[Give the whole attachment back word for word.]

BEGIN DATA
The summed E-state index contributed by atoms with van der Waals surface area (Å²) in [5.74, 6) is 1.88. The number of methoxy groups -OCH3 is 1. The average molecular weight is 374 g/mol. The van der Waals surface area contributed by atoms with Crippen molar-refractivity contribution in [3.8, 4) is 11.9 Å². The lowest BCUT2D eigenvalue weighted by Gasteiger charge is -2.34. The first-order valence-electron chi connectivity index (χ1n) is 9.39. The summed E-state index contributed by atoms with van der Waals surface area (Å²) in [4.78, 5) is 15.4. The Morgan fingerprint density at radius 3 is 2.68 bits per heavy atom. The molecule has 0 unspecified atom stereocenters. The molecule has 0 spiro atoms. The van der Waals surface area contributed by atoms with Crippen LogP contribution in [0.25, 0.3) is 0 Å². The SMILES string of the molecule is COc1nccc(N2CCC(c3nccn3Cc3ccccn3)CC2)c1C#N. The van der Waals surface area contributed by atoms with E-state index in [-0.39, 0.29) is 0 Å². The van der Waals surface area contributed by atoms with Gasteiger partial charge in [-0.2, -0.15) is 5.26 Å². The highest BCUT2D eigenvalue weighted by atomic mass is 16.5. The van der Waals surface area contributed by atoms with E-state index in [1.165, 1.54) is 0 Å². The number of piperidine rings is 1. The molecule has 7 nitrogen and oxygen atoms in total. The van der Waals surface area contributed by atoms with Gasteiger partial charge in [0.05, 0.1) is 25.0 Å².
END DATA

The summed E-state index contributed by atoms with van der Waals surface area (Å²) in [5.74, 6) is 1.88. The number of methoxy groups -OCH3 is 1. The average molecular weight is 374 g/mol. The van der Waals surface area contributed by atoms with Crippen molar-refractivity contribution in [3.8, 4) is 11.9 Å². The lowest BCUT2D eigenvalue weighted by Gasteiger charge is -2.34. The first-order valence-electron chi connectivity index (χ1n) is 9.39. The summed E-state index contributed by atoms with van der Waals surface area (Å²) in [4.78, 5) is 15.4. The Morgan fingerprint density at radius 3 is 2.68 bits per heavy atom. The molecule has 0 unspecified atom stereocenters. The molecule has 0 spiro atoms. The van der Waals surface area contributed by atoms with Crippen LogP contribution in [0.25, 0.3) is 0 Å². The SMILES string of the molecule is COc1nccc(N2CCC(c3nccn3Cc3ccccn3)CC2)c1C#N. The van der Waals surface area contributed by atoms with E-state index in [-0.39, 0.29) is 0 Å². The van der Waals surface area contributed by atoms with Gasteiger partial charge in [-0.2, -0.15) is 5.26 Å². The highest BCUT2D eigenvalue weighted by atomic mass is 16.5. The van der Waals surface area contributed by atoms with E-state index in [1.165, 1.54) is 0 Å². The number of piperidine rings is 1. The molecule has 7 nitrogen and oxygen atoms in total. The van der Waals surface area contributed by atoms with Gasteiger partial charge in [0.05, 0.1) is 25.0 Å².